Second, in 1880 the NSW Parliament set up a partnership with local government to fix Sydney's massive water, sewerage and drainage problems. There were three "presidential" directors appointed by the Government; with four other directors elected by the constituent councils.
Third, Sydney had a "greater Sydney planning council" from Postwar Reconstruction (1945) to 1964. Founder of the planning profession (with John Sulman), first LG Minister JD Fitzgerald's 1919 draft LG Act would have allowed one or more councils to prepare "planning schemes" for the Minister's consideration – implemented from 1945.
A comparison of Greater Brisbane and Greater Newcastle has shown the critical impact of franchise, politics and of the ward system. The early Greater Brisbane Council kept its rates down by using profits from trading arms to subsidise municipal administration. The government was annoyed and passed special legislation to appoint a State public servant in 1939 to take over the City's management, leaving the Council standing on the side. Newcastle's tribalism continued.
A major problem is the number of "hats" that mayors and councillors have to wear which cause overwork and stress, conflict and worry. Italian and other latin cultures have a high personal involvement by mayors but it's unlikely that Australians would tolerate that (a tendency that way led to the sacking of several councils). The Irish system has protections for general managers, to balance the aspirational roles of local politicians.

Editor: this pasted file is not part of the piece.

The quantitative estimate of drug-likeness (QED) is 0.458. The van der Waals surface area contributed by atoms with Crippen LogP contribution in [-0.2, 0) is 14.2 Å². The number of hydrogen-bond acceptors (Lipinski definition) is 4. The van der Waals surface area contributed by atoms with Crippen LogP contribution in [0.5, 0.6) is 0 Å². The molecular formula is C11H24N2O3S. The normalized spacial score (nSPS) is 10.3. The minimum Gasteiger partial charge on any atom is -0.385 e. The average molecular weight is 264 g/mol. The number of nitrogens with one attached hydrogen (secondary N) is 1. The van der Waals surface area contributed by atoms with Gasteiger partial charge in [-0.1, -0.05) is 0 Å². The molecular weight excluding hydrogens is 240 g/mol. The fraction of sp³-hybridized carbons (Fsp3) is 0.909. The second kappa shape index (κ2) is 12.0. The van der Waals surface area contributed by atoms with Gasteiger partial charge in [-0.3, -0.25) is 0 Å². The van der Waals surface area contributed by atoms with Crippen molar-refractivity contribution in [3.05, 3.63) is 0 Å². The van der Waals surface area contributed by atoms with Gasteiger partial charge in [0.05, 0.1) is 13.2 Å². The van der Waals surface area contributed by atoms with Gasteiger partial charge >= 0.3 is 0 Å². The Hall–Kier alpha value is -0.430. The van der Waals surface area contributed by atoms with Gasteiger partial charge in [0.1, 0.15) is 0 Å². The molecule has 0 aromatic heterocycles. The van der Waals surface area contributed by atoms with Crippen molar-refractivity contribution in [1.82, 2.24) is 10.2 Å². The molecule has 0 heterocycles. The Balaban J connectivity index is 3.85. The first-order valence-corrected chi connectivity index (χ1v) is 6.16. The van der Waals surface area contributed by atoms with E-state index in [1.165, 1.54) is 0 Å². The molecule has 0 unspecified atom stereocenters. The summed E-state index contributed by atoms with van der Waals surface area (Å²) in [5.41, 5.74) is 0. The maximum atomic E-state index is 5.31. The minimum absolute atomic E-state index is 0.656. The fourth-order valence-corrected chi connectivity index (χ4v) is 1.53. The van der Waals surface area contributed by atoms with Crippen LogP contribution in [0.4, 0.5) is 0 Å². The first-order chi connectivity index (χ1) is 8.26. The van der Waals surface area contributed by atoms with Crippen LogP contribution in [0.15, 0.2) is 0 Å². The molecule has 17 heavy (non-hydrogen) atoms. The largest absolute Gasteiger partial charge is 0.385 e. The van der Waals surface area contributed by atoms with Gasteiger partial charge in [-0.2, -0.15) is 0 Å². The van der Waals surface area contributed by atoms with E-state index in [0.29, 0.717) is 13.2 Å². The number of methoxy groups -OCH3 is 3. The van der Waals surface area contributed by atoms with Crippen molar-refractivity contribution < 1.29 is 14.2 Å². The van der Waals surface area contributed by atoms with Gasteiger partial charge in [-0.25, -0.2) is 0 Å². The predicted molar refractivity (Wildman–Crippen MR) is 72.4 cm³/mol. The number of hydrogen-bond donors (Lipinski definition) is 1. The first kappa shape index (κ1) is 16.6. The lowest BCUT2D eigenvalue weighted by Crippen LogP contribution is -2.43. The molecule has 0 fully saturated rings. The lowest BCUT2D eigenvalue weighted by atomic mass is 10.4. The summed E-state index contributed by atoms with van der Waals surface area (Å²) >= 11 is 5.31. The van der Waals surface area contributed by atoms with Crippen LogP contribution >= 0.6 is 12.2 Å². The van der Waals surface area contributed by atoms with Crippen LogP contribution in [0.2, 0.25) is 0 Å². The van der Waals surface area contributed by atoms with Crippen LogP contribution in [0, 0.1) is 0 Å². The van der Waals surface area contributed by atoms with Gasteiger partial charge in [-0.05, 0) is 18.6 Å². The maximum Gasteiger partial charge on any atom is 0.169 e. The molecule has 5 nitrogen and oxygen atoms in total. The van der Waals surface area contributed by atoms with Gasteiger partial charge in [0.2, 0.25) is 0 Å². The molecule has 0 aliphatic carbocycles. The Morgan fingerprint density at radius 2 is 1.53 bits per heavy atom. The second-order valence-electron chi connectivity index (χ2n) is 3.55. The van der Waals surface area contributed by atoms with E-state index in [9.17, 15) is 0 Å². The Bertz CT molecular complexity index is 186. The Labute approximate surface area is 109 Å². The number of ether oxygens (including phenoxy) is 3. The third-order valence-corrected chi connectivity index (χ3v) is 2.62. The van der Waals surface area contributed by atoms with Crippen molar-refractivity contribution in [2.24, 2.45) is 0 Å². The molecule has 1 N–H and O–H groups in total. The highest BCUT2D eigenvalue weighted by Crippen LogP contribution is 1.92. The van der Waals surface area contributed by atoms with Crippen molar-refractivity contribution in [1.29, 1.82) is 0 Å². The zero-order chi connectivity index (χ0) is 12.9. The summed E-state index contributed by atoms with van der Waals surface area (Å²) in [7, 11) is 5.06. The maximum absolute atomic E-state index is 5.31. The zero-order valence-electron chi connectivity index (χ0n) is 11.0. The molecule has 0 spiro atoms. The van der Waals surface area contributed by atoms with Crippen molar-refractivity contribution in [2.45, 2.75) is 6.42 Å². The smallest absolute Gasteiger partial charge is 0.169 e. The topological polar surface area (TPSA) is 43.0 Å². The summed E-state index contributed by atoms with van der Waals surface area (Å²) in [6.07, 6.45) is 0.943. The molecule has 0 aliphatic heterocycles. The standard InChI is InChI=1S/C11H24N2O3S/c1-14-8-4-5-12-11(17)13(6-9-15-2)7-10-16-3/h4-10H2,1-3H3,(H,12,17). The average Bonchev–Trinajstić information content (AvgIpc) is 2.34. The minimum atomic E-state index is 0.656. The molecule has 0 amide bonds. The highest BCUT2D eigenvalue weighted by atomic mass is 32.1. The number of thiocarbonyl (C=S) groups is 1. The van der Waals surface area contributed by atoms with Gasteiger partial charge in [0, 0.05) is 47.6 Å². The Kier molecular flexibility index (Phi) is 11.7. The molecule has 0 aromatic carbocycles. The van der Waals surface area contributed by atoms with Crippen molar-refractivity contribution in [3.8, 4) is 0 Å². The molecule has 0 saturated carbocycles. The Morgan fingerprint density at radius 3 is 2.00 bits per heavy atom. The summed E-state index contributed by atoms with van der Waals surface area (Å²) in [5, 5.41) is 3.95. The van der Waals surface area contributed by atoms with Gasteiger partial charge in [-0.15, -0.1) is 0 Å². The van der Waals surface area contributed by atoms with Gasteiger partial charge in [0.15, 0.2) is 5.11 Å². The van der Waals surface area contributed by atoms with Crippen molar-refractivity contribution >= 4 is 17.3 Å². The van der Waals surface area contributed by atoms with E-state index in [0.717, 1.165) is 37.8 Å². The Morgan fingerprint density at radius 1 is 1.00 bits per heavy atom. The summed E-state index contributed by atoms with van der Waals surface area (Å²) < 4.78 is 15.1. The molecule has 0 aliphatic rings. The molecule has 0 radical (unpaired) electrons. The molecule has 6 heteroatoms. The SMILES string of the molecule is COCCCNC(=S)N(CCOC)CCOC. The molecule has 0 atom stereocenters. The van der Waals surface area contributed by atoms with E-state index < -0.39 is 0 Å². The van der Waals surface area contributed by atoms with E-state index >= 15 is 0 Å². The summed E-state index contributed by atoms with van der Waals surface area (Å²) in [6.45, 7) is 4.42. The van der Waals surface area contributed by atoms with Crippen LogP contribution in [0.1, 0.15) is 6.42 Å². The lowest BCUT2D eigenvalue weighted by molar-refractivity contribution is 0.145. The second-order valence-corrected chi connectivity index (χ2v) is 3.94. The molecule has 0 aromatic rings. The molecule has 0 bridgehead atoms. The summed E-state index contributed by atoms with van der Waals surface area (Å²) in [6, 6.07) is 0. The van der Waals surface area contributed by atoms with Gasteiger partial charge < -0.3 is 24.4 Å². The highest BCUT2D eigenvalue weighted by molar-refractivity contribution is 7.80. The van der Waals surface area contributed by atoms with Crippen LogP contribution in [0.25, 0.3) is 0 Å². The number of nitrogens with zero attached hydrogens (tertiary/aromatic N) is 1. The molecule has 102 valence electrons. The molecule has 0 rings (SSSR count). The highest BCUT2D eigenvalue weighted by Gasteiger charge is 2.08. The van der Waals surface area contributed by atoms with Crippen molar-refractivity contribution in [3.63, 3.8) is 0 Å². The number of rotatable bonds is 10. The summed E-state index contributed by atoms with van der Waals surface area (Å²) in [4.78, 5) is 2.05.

The mooted package of systemic and organisational reforms would enhance local democracy and councillors' regard, managerial professionalism, planning (and career prospects for planners), and the efficiency of state and local government. It has been endorsed by many community leaders, the most eminent of whom described it as a "good reference in future policy directions" in local governance reforms.
It is great that the local government community can discuss their ideas; so long as the whole process, from go to whoa, is on a well-lit path leading to a positive future for our communities which takes our communities with them.
It is also great to see the NSW Premier integrate planning, local government and executive management so as to achieve better outcomes; and for public servants to be able to open agenda to the best ideas from the community.
Robert Gibbons started urban studies at Sydney University in 1971 and has done major studies of Sydney, Chicago, world cities' performance indicators, regional infrastructure financing, and urban history. He has published major pieces on the failure of trams in Sydney, on the "improvement generation" in Sydney, and has two books in readiness for publication, Thank God for the Plague, Sydney 1900 to 1912 and Sydney's Stumbles. He has been Exec Director Planning in NSW DOT, General Manager of Newcastle City, director of AIUS NSW and advisor to several premiers and senior ministers.